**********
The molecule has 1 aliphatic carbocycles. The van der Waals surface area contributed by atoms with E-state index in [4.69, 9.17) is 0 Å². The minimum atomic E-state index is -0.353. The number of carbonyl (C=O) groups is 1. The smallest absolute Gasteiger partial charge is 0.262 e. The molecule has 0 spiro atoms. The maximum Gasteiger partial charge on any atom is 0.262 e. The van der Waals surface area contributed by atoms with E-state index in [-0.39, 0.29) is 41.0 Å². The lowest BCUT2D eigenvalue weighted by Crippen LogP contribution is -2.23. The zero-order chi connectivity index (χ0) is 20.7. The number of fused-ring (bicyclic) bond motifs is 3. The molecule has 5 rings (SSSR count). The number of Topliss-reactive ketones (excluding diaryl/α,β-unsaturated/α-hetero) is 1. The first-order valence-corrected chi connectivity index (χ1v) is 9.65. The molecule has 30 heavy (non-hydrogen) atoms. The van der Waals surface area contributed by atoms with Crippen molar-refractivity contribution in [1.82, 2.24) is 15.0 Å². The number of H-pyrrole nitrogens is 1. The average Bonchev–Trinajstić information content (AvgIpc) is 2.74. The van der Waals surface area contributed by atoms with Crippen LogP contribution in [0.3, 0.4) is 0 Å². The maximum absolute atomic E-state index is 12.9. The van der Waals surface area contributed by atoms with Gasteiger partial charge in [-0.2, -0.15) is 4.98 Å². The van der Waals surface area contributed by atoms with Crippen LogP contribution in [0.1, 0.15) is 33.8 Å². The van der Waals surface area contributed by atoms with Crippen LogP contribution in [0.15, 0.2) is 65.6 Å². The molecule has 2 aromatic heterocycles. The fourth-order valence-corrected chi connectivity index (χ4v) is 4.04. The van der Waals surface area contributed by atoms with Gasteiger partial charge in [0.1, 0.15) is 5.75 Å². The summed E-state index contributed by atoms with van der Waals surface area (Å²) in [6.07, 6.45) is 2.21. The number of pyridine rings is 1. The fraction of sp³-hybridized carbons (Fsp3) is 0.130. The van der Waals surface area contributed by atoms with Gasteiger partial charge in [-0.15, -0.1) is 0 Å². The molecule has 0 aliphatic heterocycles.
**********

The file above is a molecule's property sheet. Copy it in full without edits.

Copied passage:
The molecule has 1 aliphatic carbocycles. The van der Waals surface area contributed by atoms with E-state index in [4.69, 9.17) is 0 Å². The minimum atomic E-state index is -0.353. The number of carbonyl (C=O) groups is 1. The smallest absolute Gasteiger partial charge is 0.262 e. The molecule has 0 spiro atoms. The maximum Gasteiger partial charge on any atom is 0.262 e. The van der Waals surface area contributed by atoms with E-state index in [-0.39, 0.29) is 41.0 Å². The lowest BCUT2D eigenvalue weighted by Crippen LogP contribution is -2.23. The zero-order chi connectivity index (χ0) is 20.7. The number of fused-ring (bicyclic) bond motifs is 3. The molecule has 5 rings (SSSR count). The number of Topliss-reactive ketones (excluding diaryl/α,β-unsaturated/α-hetero) is 1. The first-order valence-corrected chi connectivity index (χ1v) is 9.65. The molecule has 30 heavy (non-hydrogen) atoms. The van der Waals surface area contributed by atoms with Crippen molar-refractivity contribution in [1.82, 2.24) is 15.0 Å². The number of H-pyrrole nitrogens is 1. The average Bonchev–Trinajstić information content (AvgIpc) is 2.74. The van der Waals surface area contributed by atoms with Crippen LogP contribution in [0.3, 0.4) is 0 Å². The maximum absolute atomic E-state index is 12.9. The van der Waals surface area contributed by atoms with Gasteiger partial charge in [-0.2, -0.15) is 4.98 Å². The van der Waals surface area contributed by atoms with Crippen LogP contribution in [0.1, 0.15) is 33.8 Å². The van der Waals surface area contributed by atoms with Crippen LogP contribution in [0.15, 0.2) is 65.6 Å². The molecule has 2 aromatic heterocycles. The fourth-order valence-corrected chi connectivity index (χ4v) is 4.04. The van der Waals surface area contributed by atoms with Gasteiger partial charge in [0.1, 0.15) is 5.75 Å². The summed E-state index contributed by atoms with van der Waals surface area (Å²) in [6.07, 6.45) is 2.21. The number of pyridine rings is 1. The fraction of sp³-hybridized carbons (Fsp3) is 0.130. The van der Waals surface area contributed by atoms with Gasteiger partial charge in [-0.15, -0.1) is 0 Å². The molecule has 0 aliphatic heterocycles.